Brexit No Damper on Web Payments Participation and Progress

Attendees of the Web Payments Working Group meeting in London in July, 2016

A few days after the Brexit vote, I traveled to London for a face-to-face meeting of the Web Payments Working Group. I was unsure what chaos I would find. Friends suggested I might find great deals due to currency devaluation. I found neither chaos nor deals, mostly because I was in meetings nearly the entire trip. But the shock of the outcome was palpable, mostly as uncomfortable humor.

On the other hand, I felt the mood in our meeting was largely optimistic. In particular:

  • New people from a growing set of organizations signed up to do work. I took this “diversification” as a good sign of traction and investment.
  • We also heard more about implementations, another good sign of traction (and source of insight about the work). One takeaway is that some of the browser makers have indicated their expectation that the payment request API would be available in browsers for the Q4 2016 holiday (shopping) season.

Here were a few other key topics we covered during the meetings:

  • The payment request API provides a core functionality that involves matching merchant-accepted payment methods with user-provided credentials, but it does not itself include support for third party payment apps. Those are apps that we expect banks, retailers, mobile operators, card networks, and others to provide so that users can store credentials and make payments alongside value-added services. To add third-party payment apps to the ecosystem, the Working Group agreed to work on Payment Apps API, which is still very drafty. We have many open questions about registration, selection, display, and launch of these apps, as well as how to ensure the best possible user experience so that merchants will have confidence that apps will help increase conversions.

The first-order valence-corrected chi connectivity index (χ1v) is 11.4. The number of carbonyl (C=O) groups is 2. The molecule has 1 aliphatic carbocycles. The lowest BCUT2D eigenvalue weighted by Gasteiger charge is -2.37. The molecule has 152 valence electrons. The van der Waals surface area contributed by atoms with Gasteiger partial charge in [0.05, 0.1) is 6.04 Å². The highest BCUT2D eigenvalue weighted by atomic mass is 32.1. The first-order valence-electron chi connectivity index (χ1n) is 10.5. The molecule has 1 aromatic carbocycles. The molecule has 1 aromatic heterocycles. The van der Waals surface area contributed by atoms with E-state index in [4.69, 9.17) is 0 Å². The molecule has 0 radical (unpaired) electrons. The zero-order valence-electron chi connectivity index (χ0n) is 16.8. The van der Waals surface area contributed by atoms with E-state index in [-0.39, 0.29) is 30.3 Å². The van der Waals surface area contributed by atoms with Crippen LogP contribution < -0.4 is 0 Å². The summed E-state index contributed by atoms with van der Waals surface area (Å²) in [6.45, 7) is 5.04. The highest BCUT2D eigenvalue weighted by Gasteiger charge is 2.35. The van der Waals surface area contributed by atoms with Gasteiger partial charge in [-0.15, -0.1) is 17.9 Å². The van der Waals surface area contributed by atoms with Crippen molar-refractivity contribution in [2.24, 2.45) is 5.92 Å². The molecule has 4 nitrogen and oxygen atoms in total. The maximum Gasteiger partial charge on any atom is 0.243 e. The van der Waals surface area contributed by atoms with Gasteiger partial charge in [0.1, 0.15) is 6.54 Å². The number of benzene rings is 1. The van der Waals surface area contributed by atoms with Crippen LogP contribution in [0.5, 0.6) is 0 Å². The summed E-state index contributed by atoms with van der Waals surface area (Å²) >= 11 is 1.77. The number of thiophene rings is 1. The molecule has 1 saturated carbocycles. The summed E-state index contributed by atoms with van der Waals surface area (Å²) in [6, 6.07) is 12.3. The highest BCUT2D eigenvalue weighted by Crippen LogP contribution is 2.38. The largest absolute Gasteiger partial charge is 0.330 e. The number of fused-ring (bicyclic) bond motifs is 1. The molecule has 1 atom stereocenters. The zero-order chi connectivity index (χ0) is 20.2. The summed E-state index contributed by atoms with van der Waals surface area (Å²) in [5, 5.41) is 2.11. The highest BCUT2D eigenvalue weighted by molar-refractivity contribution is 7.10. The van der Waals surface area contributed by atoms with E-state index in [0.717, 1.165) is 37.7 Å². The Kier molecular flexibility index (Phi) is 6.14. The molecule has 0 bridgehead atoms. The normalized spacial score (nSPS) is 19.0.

• Several participants reported on their security review of three WG specifications; this prompted a call for further security review, and several people volunteered to ask their organizations to commit to those reviews.
  • One of the ways that we have sought to validate the usefulness of this approach for “real world payment systems” has been to document the information flows of those systems and the inputs and outputs we would expect from a payment app that supports them. In addition to the “Basic Card” payment method specification we published in April, we discussed SEPA Credit Transfer, Alipay, and Samsung Pay at the face-to-face meeting. One design goal is to make it possible for anybody to publish a payment method description to tell people how to use that payment method with the payment request API. We realized the need to provide some good practice suggestions for people who want to create payment method documentation.
  • We also began to look at and take up specifications for payments outside the browser (e.g., in an Internet of Things context). (We had previously resolved that this work, in scope for the Working Group, would have a lower priority than the browser APIs.)

While I felt good about our progress, we definitely have more work to do, to close issues around payment request API, to develop a test framework, to build a shared understanding about how third-party payment apps will work, and to figure out how to bootstrap the ecosystem. In particular, we need to ensure that the user experience is as simple as possible, and that merchants have sufficient motivation and confidence to adopt the API.

The group meets next in Lisbon in September, during W3C’s annual TPAC meeting. At that meeting I hope that we will have the pieces in place to advance payment request API to Candidate Recommendation, that will see some advanced demos, and that we’ll have a solid payment app specification that the entire group can support.

For additional personal insights from co-Chair Adrian Hope-Bailie, see his post Reflecting on the W3C Web Payments WG.

Photo Copyright Adam Roach

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